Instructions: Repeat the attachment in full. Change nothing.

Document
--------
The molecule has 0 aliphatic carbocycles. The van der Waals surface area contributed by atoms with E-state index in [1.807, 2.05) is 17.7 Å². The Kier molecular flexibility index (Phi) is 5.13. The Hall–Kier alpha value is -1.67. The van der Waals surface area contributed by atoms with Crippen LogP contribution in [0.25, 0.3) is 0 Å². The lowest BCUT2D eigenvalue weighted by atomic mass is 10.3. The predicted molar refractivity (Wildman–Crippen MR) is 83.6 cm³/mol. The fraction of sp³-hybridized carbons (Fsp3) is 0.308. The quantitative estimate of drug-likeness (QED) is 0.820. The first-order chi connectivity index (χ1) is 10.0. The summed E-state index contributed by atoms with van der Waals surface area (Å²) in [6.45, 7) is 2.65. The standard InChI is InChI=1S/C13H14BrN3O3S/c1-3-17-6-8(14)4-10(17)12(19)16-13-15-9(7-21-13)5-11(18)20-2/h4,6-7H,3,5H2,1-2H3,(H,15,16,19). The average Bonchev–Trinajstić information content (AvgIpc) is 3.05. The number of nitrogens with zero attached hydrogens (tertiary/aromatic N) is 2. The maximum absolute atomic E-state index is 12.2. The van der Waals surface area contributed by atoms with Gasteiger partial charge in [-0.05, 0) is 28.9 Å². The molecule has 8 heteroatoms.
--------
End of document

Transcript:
The molecule has 0 aliphatic carbocycles. The van der Waals surface area contributed by atoms with E-state index in [1.807, 2.05) is 17.7 Å². The Kier molecular flexibility index (Phi) is 5.13. The Hall–Kier alpha value is -1.67. The van der Waals surface area contributed by atoms with Crippen LogP contribution in [0.25, 0.3) is 0 Å². The lowest BCUT2D eigenvalue weighted by atomic mass is 10.3. The predicted molar refractivity (Wildman–Crippen MR) is 83.6 cm³/mol. The fraction of sp³-hybridized carbons (Fsp3) is 0.308. The quantitative estimate of drug-likeness (QED) is 0.820. The first-order chi connectivity index (χ1) is 10.0. The summed E-state index contributed by atoms with van der Waals surface area (Å²) in [6.45, 7) is 2.65. The standard InChI is InChI=1S/C13H14BrN3O3S/c1-3-17-6-8(14)4-10(17)12(19)16-13-15-9(7-21-13)5-11(18)20-2/h4,6-7H,3,5H2,1-2H3,(H,15,16,19). The average Bonchev–Trinajstić information content (AvgIpc) is 3.05. The number of nitrogens with zero attached hydrogens (tertiary/aromatic N) is 2. The maximum absolute atomic E-state index is 12.2. The van der Waals surface area contributed by atoms with Gasteiger partial charge in [-0.05, 0) is 28.9 Å². The molecule has 8 heteroatoms.